What is bodyweight training?
Bodyweight training is a form of strength training that uses your own bodyweight as resistance, rather than weights or gym machines.
Bodyweight exercises aren’t limited to obvious examples like push-ups, pull-ups, dips, squats and sit-ups. There’s actually a huge variety of exercises you can do to keep you interested and challenged. Some are amazing feats of gymnastic prowess (such as handstand push-ups, muscle-ups and the planche) that would take most of us months or years to achieve, and as such are great long -term goals to aim for.
What’s so good about it?
It’s easy to neglect strength training, particularly as we age. This contributes to the widespread issue of age-related loss of muscle mass, which is associated with a number of health problems, particularly in the elderly, such as falls, loss of independence and increased mortality.
Simple bodyweight exercises can help to prevent this, particularly as they can be done at home (or anywhere really) with little or no equipment, avoiding the costs of weights and gym membership.
How do you do it?
You don’t actually have to do formal bodyweight exercises in order to practice bodyweight strength training. If I had the time, I’d just go rock climbing every day. Others might prefer gymnastics or yoga.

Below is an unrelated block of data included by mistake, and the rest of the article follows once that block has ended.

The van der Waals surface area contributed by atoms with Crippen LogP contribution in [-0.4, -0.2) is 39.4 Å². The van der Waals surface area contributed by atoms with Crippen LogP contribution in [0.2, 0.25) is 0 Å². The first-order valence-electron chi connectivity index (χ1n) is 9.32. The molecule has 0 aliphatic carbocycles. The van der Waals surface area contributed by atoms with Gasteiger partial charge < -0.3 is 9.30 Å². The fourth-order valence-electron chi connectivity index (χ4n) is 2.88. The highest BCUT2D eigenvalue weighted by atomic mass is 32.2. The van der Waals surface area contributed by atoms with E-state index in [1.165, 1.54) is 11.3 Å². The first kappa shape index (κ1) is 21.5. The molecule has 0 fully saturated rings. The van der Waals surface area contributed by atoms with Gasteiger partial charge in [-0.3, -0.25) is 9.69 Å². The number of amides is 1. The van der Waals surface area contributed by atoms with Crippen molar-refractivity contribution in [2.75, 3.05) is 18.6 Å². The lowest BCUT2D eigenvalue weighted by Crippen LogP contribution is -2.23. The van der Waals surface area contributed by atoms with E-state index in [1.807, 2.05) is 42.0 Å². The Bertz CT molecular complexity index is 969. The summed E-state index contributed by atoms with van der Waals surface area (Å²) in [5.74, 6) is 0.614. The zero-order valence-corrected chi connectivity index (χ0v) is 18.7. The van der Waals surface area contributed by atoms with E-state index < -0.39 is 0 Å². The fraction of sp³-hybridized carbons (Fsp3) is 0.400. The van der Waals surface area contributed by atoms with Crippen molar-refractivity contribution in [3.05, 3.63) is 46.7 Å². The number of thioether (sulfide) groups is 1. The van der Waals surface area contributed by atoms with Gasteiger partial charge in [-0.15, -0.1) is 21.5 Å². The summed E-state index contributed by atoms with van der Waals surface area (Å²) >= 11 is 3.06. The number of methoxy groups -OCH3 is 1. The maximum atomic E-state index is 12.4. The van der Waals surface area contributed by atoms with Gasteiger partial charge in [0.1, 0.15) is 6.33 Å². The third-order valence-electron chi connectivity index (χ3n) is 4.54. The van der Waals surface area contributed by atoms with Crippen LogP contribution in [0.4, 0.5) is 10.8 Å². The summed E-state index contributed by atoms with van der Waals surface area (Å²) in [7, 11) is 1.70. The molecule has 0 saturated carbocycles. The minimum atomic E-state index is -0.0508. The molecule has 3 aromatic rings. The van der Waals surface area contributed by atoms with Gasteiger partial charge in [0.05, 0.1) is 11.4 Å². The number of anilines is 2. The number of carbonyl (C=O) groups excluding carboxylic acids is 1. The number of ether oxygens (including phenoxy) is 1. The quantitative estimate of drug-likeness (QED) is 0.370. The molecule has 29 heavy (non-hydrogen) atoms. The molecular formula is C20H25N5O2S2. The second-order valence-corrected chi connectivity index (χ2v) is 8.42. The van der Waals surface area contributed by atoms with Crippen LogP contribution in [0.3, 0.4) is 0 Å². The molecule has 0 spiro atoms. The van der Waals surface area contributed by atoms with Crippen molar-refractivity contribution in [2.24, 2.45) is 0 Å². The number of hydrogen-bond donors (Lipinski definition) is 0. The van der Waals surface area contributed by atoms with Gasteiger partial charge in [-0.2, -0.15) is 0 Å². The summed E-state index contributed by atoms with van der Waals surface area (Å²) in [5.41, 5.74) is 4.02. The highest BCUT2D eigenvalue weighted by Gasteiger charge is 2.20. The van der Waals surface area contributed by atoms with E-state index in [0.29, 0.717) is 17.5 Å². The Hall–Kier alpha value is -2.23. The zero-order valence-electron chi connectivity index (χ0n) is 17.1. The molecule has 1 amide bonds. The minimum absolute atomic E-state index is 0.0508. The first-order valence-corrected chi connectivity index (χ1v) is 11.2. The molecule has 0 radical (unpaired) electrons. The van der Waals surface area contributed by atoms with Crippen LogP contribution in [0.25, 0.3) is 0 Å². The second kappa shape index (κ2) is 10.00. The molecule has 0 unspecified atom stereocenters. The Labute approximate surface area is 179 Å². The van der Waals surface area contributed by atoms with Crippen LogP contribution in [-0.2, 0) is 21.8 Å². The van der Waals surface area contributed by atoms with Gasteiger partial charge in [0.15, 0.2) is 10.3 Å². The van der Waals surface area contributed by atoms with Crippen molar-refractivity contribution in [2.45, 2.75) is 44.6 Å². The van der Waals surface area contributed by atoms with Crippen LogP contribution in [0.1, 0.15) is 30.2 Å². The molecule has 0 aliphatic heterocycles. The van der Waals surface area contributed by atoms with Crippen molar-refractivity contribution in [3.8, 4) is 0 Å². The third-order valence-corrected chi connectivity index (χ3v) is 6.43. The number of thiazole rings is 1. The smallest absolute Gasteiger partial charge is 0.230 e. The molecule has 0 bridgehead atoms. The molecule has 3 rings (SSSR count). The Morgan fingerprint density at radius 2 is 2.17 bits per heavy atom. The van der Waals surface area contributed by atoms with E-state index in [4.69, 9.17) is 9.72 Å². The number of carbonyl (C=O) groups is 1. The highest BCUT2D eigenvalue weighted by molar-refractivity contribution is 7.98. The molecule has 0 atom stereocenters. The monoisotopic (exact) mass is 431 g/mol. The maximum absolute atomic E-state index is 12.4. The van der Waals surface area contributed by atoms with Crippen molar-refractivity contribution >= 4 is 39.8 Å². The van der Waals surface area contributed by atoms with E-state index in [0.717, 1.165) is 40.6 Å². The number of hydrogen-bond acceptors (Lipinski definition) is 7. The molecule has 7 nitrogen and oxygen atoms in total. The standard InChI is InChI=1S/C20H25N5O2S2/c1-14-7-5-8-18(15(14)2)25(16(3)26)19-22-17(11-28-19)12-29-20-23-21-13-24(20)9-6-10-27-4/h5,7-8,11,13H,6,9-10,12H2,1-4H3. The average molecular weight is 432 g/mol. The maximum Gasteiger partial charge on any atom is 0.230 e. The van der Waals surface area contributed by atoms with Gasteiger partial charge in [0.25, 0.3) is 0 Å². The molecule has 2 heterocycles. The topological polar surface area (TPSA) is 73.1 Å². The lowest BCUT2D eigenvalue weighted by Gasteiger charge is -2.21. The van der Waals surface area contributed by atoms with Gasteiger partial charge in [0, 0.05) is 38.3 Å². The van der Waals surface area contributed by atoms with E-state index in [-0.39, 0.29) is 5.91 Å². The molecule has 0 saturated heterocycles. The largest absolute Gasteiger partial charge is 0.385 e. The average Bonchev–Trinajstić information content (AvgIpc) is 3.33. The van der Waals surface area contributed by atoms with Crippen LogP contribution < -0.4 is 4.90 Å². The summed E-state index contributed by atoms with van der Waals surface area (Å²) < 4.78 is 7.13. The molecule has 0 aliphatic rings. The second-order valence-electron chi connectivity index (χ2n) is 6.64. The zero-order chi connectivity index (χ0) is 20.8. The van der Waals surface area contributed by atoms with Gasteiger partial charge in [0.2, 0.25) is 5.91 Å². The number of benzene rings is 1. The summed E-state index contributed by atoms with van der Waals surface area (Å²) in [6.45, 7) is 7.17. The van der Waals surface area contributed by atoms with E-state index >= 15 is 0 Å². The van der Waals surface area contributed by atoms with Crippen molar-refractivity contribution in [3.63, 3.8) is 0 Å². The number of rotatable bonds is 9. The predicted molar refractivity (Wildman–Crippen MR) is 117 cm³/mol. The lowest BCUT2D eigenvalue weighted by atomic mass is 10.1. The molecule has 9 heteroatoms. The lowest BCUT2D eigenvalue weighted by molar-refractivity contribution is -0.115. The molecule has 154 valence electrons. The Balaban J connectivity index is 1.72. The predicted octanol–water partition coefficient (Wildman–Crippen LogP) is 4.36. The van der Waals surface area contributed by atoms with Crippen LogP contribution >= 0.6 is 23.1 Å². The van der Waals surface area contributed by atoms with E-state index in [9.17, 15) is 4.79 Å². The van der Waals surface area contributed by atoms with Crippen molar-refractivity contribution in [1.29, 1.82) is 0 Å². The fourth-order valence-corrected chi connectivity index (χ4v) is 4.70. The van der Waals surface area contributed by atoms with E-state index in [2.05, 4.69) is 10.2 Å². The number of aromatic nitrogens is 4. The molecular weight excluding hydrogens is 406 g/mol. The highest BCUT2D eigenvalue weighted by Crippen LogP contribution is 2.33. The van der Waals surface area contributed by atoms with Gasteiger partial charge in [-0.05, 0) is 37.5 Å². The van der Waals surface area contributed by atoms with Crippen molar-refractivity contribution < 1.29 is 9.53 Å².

However, given the usual constraints with time, money and equipment, simple bodyweight exercises that you can do at home are a great way of doing some regular strength training.
A common question about bodyweight training is: how do you vary the intensity of the exercises without using weights? How do you make them easier when starting out, and then harder as you improve your strength over time?
This is done using progressions. For example, if you can’t yet do a push-up, then you start with a vertical push-up off a wall and progress to incline push-ups and then the full push-up.
See the progressions page for details of how to increase or decrease the intensity of some of the more common bodyweight exercises. The key is to start sensibly, so you don’t injure yourself, and progress to the next level when you can perform a reasonable number of reps of a particular exercise easily.
Many of the workouts on this site involve bodyweight exercises. For example, see:
There’s plenty of inspirational calisthenic videos online, however for some basic instruction I would recommend you start here: